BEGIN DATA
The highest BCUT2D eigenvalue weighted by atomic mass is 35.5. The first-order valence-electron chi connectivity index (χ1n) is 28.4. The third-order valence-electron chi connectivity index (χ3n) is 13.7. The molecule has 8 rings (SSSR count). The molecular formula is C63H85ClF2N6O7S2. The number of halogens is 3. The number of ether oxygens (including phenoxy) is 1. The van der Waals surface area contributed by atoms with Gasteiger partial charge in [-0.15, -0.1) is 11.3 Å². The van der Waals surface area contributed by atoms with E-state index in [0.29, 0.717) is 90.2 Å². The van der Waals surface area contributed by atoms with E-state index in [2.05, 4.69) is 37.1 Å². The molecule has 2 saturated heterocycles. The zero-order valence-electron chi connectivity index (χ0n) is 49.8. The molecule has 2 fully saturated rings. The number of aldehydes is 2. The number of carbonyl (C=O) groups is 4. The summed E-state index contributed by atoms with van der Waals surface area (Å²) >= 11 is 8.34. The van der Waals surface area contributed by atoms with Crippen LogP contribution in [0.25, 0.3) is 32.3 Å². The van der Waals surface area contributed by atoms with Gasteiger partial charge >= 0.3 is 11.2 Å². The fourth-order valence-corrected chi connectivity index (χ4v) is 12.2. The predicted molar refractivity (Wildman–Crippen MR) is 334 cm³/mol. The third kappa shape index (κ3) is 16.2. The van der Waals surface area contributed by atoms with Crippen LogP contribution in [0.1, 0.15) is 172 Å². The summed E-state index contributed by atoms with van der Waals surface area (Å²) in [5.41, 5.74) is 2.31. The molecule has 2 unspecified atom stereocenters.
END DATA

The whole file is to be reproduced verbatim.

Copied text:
The highest BCUT2D eigenvalue weighted by atomic mass is 35.5. The first-order valence-electron chi connectivity index (χ1n) is 28.4. The third-order valence-electron chi connectivity index (χ3n) is 13.7. The molecule has 8 rings (SSSR count). The molecular formula is C63H85ClF2N6O7S2. The number of halogens is 3. The number of ether oxygens (including phenoxy) is 1. The van der Waals surface area contributed by atoms with Gasteiger partial charge in [-0.15, -0.1) is 11.3 Å². The van der Waals surface area contributed by atoms with E-state index in [0.29, 0.717) is 90.2 Å². The van der Waals surface area contributed by atoms with E-state index in [2.05, 4.69) is 37.1 Å². The molecule has 2 saturated heterocycles. The zero-order valence-electron chi connectivity index (χ0n) is 49.8. The molecule has 2 fully saturated rings. The number of aldehydes is 2. The number of carbonyl (C=O) groups is 4. The summed E-state index contributed by atoms with van der Waals surface area (Å²) >= 11 is 8.34. The van der Waals surface area contributed by atoms with Crippen LogP contribution in [0.25, 0.3) is 32.3 Å². The van der Waals surface area contributed by atoms with Gasteiger partial charge >= 0.3 is 11.2 Å². The fourth-order valence-corrected chi connectivity index (χ4v) is 12.2. The predicted molar refractivity (Wildman–Crippen MR) is 334 cm³/mol. The third kappa shape index (κ3) is 16.2. The van der Waals surface area contributed by atoms with Crippen LogP contribution in [0.1, 0.15) is 172 Å². The summed E-state index contributed by atoms with van der Waals surface area (Å²) in [5.41, 5.74) is 2.31. The molecule has 2 unspecified atom stereocenters.